There are few things that happen in Lafayette to unite our community more than Festival International de Louisiane. Its legion of volunteers comprises thousands of teens and grandmothers, professionals and working class folks, newbies and veterans who generously handle everything from cash to trash. (Thank you!) The collective audience has grown over the past 28 years to almost half a million, and in those faces we can see how culturally diverse Lafayette is becoming — a glorious thing to celebrate and share. And through Festival programming, our children are learning invaluable lessons about the citizens with whom we share this planet, even if they can never afford to leave Louisiana.
Festival International has also been characterized by a vibe that requires little more than a police presence; arrests have been almost non-existent since the very beginning. And though Fest operated with no executive director for much of the past year, this year’s event was as amazing as ever, an auspicious debut for Missy Paschke-Wood, who took the helm in January, and huge accomplishment for the small Fest staff and all-volunteer board.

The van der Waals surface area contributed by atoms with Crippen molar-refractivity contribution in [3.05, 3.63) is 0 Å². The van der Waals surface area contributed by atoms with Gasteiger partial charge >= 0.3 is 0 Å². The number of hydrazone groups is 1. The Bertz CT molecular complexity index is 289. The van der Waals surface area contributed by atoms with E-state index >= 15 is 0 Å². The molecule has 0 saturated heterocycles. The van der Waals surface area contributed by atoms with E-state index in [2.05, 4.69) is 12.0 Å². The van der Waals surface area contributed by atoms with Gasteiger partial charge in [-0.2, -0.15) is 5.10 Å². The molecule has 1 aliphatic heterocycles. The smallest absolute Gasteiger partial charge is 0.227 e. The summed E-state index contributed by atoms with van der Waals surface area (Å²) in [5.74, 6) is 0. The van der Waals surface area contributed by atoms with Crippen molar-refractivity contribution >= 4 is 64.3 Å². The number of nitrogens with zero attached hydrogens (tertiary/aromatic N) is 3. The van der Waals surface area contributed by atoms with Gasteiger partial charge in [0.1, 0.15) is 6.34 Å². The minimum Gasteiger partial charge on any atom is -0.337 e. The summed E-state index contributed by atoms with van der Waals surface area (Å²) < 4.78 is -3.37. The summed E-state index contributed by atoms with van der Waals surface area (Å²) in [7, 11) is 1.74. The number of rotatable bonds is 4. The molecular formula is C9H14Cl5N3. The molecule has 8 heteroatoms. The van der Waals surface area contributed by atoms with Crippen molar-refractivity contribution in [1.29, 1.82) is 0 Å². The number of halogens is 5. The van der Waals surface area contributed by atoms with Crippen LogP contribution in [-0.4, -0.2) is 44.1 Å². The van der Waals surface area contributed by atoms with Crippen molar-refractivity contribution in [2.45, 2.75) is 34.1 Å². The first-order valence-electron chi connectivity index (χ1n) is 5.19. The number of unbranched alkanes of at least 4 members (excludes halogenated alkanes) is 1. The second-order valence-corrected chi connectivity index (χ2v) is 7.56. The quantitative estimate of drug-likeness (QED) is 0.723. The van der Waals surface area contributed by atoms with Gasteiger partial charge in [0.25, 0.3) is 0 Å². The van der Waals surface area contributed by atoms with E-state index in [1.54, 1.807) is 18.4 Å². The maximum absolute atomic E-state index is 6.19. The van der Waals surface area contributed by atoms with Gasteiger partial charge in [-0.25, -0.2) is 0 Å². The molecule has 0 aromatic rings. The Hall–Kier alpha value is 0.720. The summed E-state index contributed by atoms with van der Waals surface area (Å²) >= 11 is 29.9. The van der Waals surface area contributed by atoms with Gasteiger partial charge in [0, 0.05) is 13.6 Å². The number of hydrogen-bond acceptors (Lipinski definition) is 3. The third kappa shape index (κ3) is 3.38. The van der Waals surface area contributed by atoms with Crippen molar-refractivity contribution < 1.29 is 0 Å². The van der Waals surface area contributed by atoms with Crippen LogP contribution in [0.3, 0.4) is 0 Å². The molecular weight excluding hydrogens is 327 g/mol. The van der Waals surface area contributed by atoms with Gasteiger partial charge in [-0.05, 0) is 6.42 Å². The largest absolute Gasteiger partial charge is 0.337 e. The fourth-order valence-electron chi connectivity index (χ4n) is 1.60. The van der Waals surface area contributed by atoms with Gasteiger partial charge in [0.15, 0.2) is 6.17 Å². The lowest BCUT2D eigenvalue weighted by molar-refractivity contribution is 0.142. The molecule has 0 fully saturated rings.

But Fest is also at a tipping point. With evening crowds on Jefferson Street likened to Bourbon Street on Lundi Gras, there is no doubt it has outgrown its existing footprint. Some say Fest has outgrown downtown altogether, noting that it could financially benefit from a move away from the growing number of bars and restaurants that lure patrons from the official Fest vendors whose sales fill Fest coffers. Those lost sales are extremely important; for despite its success, Fest funding is perennially precarious. Advocates of a move also note that either admission fees could be collected or pin sales enhanced in a different location with controlled access.
As a Fest founder and veteran board member of the first 12 years, I would hate to see our beloved Festival veer toward the Jazz Fest model. Our inspiration came from some of the great events in French Canada, including Festival d’ete de Québec and Les FrancoFolies, which are essentially free and transform the downtowns of Quebec City and Montreal, respectively, into giant outdoor stages. There are big challenges to our current model, however, and it’s time to have some serious conversations about the future of Festival. Growth is a high-grade problem, but still a problem that must be solved, n’est ce pas?